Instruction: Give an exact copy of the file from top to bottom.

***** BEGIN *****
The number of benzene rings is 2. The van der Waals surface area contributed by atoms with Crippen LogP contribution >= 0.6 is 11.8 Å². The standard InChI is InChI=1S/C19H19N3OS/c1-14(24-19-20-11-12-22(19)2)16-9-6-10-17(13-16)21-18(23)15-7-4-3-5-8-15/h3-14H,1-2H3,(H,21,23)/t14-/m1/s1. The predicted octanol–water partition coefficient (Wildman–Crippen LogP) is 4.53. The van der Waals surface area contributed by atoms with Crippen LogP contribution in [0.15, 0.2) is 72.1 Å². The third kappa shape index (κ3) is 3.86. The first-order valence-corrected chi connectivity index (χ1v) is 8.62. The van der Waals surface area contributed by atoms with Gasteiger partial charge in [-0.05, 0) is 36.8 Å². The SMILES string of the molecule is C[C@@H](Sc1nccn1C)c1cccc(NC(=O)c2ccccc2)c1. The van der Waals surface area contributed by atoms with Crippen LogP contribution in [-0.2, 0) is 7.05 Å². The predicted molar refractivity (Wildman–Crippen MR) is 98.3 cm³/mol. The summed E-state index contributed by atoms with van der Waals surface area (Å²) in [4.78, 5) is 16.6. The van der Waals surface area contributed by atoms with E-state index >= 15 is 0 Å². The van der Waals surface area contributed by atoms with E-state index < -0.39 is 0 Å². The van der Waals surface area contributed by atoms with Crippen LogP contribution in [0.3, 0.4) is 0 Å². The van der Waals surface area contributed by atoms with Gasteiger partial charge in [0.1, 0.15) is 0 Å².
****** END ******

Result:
The number of benzene rings is 2. The van der Waals surface area contributed by atoms with Crippen LogP contribution >= 0.6 is 11.8 Å². The standard InChI is InChI=1S/C19H19N3OS/c1-14(24-19-20-11-12-22(19)2)16-9-6-10-17(13-16)21-18(23)15-7-4-3-5-8-15/h3-14H,1-2H3,(H,21,23)/t14-/m1/s1. The predicted octanol–water partition coefficient (Wildman–Crippen LogP) is 4.53. The van der Waals surface area contributed by atoms with Crippen LogP contribution in [0.15, 0.2) is 72.1 Å². The third kappa shape index (κ3) is 3.86. The first-order valence-corrected chi connectivity index (χ1v) is 8.62. The van der Waals surface area contributed by atoms with Gasteiger partial charge in [-0.05, 0) is 36.8 Å². The SMILES string of the molecule is C[C@@H](Sc1nccn1C)c1cccc(NC(=O)c2ccccc2)c1. The van der Waals surface area contributed by atoms with Crippen LogP contribution in [-0.2, 0) is 7.05 Å². The predicted molar refractivity (Wildman–Crippen MR) is 98.3 cm³/mol. The summed E-state index contributed by atoms with van der Waals surface area (Å²) in [4.78, 5) is 16.6. The van der Waals surface area contributed by atoms with E-state index >= 15 is 0 Å². The van der Waals surface area contributed by atoms with E-state index < -0.39 is 0 Å². The van der Waals surface area contributed by atoms with Crippen LogP contribution in [0.3, 0.4) is 0 Å². The van der Waals surface area contributed by atoms with Gasteiger partial charge in [0.1, 0.15) is 0 Å².